In response to the national racial unrest, professional sports players in the National Football League (NFL) have recently begun kneeling in protest during the national anthem played before each game. Some high school players, and even elementary students, across the United States have begun kneeling in reflection of their professional heroes. The trend has not caught on in local schools, although coaches are aware it could become an issue.
Nick Tomlin, the defensive coordinator for the Elkin High varsity and junior varsity football teams, said, “I am not for it, but not judging it.”
Tomlin felt kneeling during the anthem was a personal choice and not one he could forbid, but neither was he comfortable with it either due to the way kneeling could be taken as disrespectful to the Americans who fought for the country.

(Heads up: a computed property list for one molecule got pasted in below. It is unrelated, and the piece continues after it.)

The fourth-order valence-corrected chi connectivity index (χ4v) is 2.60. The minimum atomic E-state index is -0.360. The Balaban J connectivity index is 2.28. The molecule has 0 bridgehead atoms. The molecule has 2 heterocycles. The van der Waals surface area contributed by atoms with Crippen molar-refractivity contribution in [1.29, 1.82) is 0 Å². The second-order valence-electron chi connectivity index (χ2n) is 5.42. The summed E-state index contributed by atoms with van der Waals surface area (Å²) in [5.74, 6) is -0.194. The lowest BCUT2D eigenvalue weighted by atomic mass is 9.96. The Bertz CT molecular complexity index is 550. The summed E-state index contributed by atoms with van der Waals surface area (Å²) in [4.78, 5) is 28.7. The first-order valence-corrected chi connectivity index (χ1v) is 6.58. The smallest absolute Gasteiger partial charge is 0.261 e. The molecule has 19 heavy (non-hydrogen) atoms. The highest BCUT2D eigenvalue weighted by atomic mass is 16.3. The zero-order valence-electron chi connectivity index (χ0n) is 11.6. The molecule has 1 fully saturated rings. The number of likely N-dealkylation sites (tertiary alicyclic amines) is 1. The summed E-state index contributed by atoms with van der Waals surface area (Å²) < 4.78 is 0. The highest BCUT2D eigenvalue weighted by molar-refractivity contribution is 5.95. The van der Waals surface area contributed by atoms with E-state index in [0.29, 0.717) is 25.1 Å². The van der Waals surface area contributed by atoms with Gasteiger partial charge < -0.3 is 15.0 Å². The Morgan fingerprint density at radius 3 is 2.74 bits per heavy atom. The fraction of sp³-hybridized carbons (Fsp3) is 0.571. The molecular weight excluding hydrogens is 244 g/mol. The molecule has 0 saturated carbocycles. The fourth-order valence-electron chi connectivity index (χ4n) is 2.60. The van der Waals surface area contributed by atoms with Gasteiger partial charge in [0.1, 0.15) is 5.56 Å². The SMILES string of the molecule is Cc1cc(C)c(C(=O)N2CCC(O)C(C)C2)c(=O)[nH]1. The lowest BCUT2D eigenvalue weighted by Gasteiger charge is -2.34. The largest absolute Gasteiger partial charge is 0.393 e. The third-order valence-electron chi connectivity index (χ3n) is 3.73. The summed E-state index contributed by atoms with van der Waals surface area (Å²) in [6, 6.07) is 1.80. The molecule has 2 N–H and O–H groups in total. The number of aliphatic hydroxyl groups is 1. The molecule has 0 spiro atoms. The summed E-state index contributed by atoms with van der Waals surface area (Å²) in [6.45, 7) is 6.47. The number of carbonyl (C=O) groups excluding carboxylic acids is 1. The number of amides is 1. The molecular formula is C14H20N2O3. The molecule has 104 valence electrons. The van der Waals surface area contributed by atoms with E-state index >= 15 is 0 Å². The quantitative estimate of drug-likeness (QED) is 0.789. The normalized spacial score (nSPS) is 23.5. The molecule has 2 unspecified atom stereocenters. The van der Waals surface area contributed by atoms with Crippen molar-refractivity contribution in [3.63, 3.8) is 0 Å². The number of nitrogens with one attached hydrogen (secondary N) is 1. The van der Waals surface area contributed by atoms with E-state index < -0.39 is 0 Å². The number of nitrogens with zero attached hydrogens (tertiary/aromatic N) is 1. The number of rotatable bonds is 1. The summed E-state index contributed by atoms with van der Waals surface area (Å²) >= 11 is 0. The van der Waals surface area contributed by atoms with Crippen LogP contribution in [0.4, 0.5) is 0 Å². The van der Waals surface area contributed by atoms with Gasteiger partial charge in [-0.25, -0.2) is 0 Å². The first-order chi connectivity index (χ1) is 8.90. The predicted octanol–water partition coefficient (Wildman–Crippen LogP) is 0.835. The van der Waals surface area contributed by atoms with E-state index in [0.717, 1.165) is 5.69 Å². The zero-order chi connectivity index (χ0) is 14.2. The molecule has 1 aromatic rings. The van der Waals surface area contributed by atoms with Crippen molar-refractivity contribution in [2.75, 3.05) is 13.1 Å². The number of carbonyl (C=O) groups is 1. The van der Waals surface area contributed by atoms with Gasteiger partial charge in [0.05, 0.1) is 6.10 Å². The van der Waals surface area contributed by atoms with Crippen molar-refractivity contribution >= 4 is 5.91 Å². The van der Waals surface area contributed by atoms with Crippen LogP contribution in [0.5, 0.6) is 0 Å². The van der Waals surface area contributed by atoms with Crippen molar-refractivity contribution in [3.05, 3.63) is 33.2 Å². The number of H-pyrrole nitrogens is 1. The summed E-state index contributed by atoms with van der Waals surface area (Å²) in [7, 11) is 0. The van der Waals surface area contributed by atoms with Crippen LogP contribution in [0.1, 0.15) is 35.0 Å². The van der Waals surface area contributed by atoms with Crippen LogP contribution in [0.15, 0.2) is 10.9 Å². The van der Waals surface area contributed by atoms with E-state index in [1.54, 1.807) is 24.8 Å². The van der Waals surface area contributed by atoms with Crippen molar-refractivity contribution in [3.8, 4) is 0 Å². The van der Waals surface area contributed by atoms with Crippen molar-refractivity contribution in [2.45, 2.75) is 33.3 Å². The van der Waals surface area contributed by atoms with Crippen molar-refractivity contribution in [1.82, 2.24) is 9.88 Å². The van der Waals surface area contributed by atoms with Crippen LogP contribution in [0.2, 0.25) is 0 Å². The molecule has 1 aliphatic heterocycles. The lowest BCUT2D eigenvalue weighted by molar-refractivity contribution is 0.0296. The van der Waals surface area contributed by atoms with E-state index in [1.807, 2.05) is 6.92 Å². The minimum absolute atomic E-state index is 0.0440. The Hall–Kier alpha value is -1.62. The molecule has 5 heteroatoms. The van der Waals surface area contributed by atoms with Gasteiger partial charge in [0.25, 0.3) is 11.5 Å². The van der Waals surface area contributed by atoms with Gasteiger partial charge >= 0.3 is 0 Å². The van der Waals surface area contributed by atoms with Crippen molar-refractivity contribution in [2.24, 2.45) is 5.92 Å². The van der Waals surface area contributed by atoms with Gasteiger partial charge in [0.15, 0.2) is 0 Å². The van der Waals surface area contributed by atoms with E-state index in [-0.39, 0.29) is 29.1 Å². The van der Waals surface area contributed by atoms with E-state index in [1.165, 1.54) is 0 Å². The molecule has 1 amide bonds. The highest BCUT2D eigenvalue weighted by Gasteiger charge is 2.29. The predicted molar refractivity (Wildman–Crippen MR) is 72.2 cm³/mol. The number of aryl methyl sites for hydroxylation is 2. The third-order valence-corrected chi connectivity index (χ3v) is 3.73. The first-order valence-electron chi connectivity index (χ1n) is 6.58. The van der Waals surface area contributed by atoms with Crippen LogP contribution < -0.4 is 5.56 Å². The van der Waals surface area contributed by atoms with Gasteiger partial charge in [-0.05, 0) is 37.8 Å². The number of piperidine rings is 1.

Soccer coach Joe McCulloch said, “Kneeling is OK, but protests should not be done during the national anthem.” It was also an issue of patriotism for McCulloch. “I want people to stand and be proud for what our country has accomplished, to honor those who fight and protect our rights.”
Despite their discomfort with the kneeling protests, both coaches were reluctant to judge or condemn those who chose to do so. As Tomlin explained, “I would not bench a player for kneeling.”
While the kneeling issue has yet to be resolved on the national level, it does not seem to have affected local sports. If it does, the understanding and tolerance of the coaches should help everyone to resolve any conflicts.
Andrew Copeland, Tyler Holcomb , Brandon Cosby, and Coleton Adams are English students at Elkin High School.